In our last Continuous Improvement IT (CIIT) post, we discussed how an IT organization can embrace the five principles of lean thinking to deliver positive results to the company, and more importantly, the company's customers. We'll now take a deeper look into each of the five principles, starting with "Value."
The term value is hard enough to define by itself, but adding the perspective of IT to the term makes it doubly so. Several definitions of value are out there in the Lean / Toyota Production System world, including:
• Value = Quality / Cost
• Value is anything for which a customer will pay
• Value is the perception - by a customer - of the ability of a good or service to meet their needs
No matter how you define it, we think the key takeaway here is that value is solely in the eyes of the customer. In other words, it is not up to the company to define the value of its products and services, it is up to their customers to do so. And customers prove how much they value a company's offerings through a primary method: the exchange of cash.
As somewhat of a purist, we prefer the second bullet point above, where value is shown through the exchange of money by the customer for the goods or services of the company. And the point of CIIT is that you maximize those process steps that add value to the customer, and eliminate or - worst case - minimize those that do not. But this definition poses a problem for IT departments which are largely internally focused. How do we define "value" in this case?
Consider the following examples of IT services. Are they value-added or not?
• Backup and recovery
• Networking hardware
• PC provisioning
• Unified Communications
• Installing software
• Mobile device management
• Router configuration
We would argue that none of the above are services for which a customer is willing to pay your company a dime. They are necessities of doing business, but do not inherently add value to the company's products and services by themselves. They can, however support the addition of value - for instance if you enable an onsite service technician to provide faster support through mobile devices, we’re sure that you can contribute to the technician's ability to provide better customer service, which itself is probably value-added.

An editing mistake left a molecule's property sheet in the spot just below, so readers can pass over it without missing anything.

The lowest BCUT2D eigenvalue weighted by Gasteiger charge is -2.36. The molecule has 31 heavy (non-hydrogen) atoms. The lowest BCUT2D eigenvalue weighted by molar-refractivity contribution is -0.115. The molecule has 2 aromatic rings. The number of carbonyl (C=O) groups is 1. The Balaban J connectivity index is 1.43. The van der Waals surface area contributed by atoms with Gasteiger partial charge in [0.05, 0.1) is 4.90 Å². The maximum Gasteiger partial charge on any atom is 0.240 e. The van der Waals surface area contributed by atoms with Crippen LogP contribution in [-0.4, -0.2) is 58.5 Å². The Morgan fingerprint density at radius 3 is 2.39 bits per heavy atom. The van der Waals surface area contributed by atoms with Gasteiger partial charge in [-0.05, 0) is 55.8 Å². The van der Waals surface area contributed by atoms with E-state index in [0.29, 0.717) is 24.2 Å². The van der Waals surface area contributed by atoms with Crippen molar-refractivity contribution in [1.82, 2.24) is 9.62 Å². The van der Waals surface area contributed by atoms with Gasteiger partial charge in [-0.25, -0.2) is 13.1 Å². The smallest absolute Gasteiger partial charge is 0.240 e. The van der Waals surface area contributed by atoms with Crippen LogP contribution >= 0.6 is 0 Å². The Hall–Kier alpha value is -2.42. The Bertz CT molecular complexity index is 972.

To define customer value in terms of IT, you need to look strategically. What IT services or projects align and support the company's services and products directly? And barring a direct link, which have a significant effect at enabling better value? Consider the following examples:
• Linking the customer's inventory and purchasing systems with your ordering system to automate the ordering, invoicing, and advanced shipping notice of frequently ordered products
• Providing tailored analytics which helps your customer see how changes to their ordering patterns may save them money
• Automating processes for a manufacturing firm's purchasing which shortens lead time of raw materials and thus delivers product to the customer sooner
In each of these three examples, the customer is directly and positively impacted by the efforts of the IT department. They receive better service, a better customer experience, suggestions on how to improve their own operations, and their product faster. Do you think that these positive outcomes would influence the customer's buying decision in the future? You bet they would.
In a future blog post, we'll cover tips and techniques to best align your IT department with the strategic needs of the business and on delivering positive customer outcomes.